Lesson 3-2: Recording a Payroll and Payroll Taxes
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Bank Accounts

Most businesses have two separate checking accounts: one for general payments and another for payroll. For security reasons, businesses want to keep only enough cash in the payroll account to cover payroll. When a payroll register is completed, the business knows how much must be transferred to the payroll account. Before checks are written, a transfer is made from one checking account to another. At the same time the transfer is made, the business will make a journal entry to record the payroll.

Totals from the payroll register are used to make the journal entry. Below are two parts of the payroll register (one above and the other below). We'll use this payroll register to show what totals will be journalized.

Journalizing Payroll (Transaction 1)

The cash payments journal will be used to record the payroll in. Why the cash payments journal? Since money must be transferred from the general checking account to the payroll account, we'll journalize payroll accounts while writing the check for the transfer. For the payroll register above, there are three salary accounts to be debited: Salary Expense Hardware, 7605.80; Salary Expense Paint, 5070.60; and Salary Expense Administrative 2862.00 (see Salary Expense entries below).

July 10. Paid July 3 payroll. Check No. 260

All deductions from the payroll register are listed as credits to liability accounts. The totals recorded are as follows:

  • Federal Income Tax deduction recorded to Emp. Fed. Income Tax Pay. 1305.00
  • State Income Tax deduction recorded to Emp. State Income Tax Pay. 776.92
  • Social Security Tax deduction recorded to Social Security Tax Payable 1010.00
  • Medicare Tax deduction recorded to Medicare Tax Payable 233.08
  • Health Insurance Premiums deduction recorded to Health Insurance Premium Pay. 588.00
  • Life Insurance deduction recorded to Life Insurance Prem. Pay. 102.40

The difference between Salary Expense and deductions if Net Pay. The total Pay is recorded in the cash column.

Journalizing Payroll (Transaction 2)

There are two journal entries for every payroll. The journal entry in the Cash Payments journal (above) includes the deductions for employee taxes. The chart below describes who pays what taxes. Notice employees pay four taxes and all four taxes are journalized in the Cash Payments journal.

Tax Base Tax?
Federal Income  
Social Security X
State Income  
Federal Unemployment (FUTA) X
State Unemployment (SUTA) X

There are four taxes the employer must also pay. The employer will match the employee for Social Security and Medicare taxes. Only the employer pays FUTA and SUTA tax. The second journal entry you will record will be to record the employer taxes. The entry will be recorded in the General Journal because the employer is recording that they owe the taxes at this time, but are not actually paying them yet.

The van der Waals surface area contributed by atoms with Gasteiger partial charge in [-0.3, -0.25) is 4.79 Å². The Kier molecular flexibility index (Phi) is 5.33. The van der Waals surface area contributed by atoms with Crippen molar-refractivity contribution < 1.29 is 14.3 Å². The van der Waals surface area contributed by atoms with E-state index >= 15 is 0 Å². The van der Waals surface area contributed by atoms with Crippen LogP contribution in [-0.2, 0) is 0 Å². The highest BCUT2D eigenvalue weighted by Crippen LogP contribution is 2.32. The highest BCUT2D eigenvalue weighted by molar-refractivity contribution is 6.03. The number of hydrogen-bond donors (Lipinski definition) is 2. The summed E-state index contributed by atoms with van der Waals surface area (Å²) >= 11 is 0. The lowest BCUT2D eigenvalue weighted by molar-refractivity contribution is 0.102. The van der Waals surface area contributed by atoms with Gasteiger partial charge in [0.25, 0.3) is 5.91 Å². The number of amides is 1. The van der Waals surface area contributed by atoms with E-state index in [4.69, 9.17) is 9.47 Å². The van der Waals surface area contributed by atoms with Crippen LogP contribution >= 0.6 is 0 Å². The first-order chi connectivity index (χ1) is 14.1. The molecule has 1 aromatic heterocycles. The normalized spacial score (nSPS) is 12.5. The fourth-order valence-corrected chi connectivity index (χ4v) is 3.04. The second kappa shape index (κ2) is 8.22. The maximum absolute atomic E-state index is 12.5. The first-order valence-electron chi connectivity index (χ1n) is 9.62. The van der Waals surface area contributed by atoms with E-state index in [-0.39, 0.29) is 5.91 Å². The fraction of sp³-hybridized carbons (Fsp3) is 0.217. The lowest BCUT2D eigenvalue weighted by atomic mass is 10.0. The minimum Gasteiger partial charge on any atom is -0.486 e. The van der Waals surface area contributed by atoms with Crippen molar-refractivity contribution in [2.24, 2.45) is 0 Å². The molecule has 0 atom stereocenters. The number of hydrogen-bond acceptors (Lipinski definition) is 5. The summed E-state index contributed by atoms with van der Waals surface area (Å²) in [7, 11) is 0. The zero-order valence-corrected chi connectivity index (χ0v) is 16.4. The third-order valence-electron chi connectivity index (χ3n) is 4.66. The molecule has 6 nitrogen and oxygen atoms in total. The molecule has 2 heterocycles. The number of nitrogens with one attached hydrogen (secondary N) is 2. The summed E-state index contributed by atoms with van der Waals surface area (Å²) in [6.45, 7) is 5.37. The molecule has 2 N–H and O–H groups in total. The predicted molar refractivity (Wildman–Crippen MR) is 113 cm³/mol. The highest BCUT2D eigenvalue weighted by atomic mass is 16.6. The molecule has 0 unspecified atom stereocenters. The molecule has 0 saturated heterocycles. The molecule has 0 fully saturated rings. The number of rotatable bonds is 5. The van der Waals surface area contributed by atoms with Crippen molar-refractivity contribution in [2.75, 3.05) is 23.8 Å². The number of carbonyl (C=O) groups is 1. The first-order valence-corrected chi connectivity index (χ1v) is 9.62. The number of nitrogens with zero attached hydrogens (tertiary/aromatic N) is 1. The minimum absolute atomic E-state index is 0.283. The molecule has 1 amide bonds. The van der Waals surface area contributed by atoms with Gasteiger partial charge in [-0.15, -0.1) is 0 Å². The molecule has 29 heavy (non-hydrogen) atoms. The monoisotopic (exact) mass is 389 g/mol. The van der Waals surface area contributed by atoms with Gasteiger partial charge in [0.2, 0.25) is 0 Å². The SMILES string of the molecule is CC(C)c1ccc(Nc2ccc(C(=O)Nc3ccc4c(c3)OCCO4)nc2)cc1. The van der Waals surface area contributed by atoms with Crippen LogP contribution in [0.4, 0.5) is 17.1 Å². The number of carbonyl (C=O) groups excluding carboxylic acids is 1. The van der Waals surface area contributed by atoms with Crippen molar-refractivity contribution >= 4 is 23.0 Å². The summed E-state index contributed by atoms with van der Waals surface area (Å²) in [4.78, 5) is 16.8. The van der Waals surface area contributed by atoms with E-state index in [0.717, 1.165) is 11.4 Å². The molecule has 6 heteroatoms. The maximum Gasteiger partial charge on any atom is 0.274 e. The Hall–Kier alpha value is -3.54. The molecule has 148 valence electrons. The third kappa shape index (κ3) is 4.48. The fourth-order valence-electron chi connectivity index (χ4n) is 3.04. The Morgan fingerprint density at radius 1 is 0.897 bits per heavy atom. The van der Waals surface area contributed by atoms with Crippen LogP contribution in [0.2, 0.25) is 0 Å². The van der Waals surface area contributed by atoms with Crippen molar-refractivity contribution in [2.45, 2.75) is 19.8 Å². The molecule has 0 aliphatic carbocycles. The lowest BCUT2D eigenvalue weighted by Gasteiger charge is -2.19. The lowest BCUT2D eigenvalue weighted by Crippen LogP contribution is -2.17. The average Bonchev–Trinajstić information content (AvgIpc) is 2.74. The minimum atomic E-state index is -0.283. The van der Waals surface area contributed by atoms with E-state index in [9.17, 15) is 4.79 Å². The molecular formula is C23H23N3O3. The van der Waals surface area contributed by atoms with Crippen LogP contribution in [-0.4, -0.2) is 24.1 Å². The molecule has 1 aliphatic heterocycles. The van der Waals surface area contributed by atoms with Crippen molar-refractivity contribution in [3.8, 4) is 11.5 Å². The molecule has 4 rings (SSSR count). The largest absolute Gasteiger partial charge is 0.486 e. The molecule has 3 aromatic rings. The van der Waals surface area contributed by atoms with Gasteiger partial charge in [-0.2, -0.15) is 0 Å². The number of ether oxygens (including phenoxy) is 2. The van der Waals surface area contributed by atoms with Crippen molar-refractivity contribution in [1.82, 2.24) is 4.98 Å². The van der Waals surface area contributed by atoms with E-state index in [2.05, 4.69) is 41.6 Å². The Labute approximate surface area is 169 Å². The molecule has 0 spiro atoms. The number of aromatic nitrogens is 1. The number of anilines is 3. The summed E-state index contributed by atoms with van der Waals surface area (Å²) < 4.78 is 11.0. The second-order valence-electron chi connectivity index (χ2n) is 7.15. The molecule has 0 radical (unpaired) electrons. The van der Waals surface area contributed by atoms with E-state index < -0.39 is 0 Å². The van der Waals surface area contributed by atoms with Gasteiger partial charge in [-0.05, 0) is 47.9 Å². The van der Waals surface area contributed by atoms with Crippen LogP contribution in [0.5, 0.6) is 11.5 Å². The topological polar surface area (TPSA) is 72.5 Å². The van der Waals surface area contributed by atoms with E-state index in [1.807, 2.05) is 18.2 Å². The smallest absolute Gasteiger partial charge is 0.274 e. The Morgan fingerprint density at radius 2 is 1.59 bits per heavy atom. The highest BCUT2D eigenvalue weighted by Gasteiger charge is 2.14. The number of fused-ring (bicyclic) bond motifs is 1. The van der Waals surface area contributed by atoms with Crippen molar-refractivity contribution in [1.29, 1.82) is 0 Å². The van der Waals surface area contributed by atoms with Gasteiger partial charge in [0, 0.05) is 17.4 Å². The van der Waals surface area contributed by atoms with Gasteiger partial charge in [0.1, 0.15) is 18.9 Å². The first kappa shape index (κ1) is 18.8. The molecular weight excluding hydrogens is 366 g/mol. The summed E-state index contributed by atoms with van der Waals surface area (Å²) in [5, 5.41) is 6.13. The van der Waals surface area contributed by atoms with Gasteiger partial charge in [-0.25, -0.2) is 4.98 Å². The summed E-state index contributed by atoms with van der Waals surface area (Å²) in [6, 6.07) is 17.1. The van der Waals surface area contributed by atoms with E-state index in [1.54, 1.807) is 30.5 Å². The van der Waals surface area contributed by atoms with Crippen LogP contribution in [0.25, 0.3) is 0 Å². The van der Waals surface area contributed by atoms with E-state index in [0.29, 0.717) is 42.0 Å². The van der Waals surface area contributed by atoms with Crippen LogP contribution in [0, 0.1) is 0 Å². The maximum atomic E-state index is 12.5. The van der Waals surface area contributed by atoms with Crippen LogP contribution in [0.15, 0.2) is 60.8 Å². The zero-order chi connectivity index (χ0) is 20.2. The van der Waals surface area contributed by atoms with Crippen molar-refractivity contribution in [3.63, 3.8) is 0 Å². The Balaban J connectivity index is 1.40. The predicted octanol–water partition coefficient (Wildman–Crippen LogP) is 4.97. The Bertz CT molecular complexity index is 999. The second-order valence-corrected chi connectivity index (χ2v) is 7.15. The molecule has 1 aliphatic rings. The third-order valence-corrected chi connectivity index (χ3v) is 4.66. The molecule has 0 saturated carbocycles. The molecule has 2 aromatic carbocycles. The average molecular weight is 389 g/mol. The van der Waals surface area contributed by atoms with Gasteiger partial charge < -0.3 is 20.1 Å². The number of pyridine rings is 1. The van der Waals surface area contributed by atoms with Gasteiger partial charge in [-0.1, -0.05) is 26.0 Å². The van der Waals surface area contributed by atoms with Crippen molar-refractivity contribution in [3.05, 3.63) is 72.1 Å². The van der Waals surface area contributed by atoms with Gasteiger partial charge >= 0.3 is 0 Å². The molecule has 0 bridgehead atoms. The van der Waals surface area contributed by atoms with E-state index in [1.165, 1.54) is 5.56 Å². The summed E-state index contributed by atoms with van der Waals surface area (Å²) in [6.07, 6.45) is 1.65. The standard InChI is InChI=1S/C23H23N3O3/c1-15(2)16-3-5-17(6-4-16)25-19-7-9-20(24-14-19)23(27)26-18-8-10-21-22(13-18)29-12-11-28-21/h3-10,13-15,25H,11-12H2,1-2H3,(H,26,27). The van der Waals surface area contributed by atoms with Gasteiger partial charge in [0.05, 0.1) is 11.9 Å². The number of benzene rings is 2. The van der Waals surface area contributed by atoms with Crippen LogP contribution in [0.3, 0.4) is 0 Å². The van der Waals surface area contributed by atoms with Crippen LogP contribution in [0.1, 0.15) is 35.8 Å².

July 10. Recorded employer's payroll taxes for the pay period ended July 3. Tax rates are as follows: .8% for FUTA, 5.4% for SUTA. Social Security and Medicare taxes are the same as for the employees. Memo No. 33

For Social Security and Medicare Tax, use the same amounts as used on the Cash Payments journal for the employee. Federal and State Unemployment must be calculated on Total Earnings. The tax percentages for these taxes are provided in your textbook.

Federal Unemployment Tax = Total Earnings X .8%
FUTA Tax = 15538.40 X .8% = 124.31

State Unemployment Tax = Total Earnings X 5.4%
SUTA Tax = 15538.40 X 5.4% = 839.07

The total of all four taxes is a debit to Payroll Taxes Expense.

Paying Taxes

Since all taxes are liabilities, they are credited when recorded that we owe them (see General Journal entry above). Taxes are paid at various times throughout the year as determined by the Internal Revenue Service (IRS). When the taxes are paid, the liability account is debited and cash is credited. If more than one tax is paid to the same place, one check can be written for many taxes.

July 15. Paid employees' federal income tax withholding, sosical security tax, and medicare tax liabilities for the pay period July 3. Note: Remember that both the employee and employer pay Social Security and Medicare. You must add both amounts together to figure how much to pay.

Social Security: Employee Share 1010.00 + Employer Share 1010.00 = 2020.00
Medicare: Employee Share 233.08 + Employer Share 233.08 = 466.16
Employee Federal Income Tax Payable (get amount from Cash Payments journal)

July 29. Paid Federal Unemployment tax, 745.84 and State Unemployment tax, 5034.44 for the quarter ended June 30. Check No. 270. NOTE: These should be separate entries and two separate checks.

Video Calculating Payroll Taxes
Click HERE or on camera to start video
Video Recording Payroll Entries in a Cash Payments & General Journal
Click HERE or on camera to start video

Application (using Aplia)

  • Work Together 3-2
  • On Your Own 3-2

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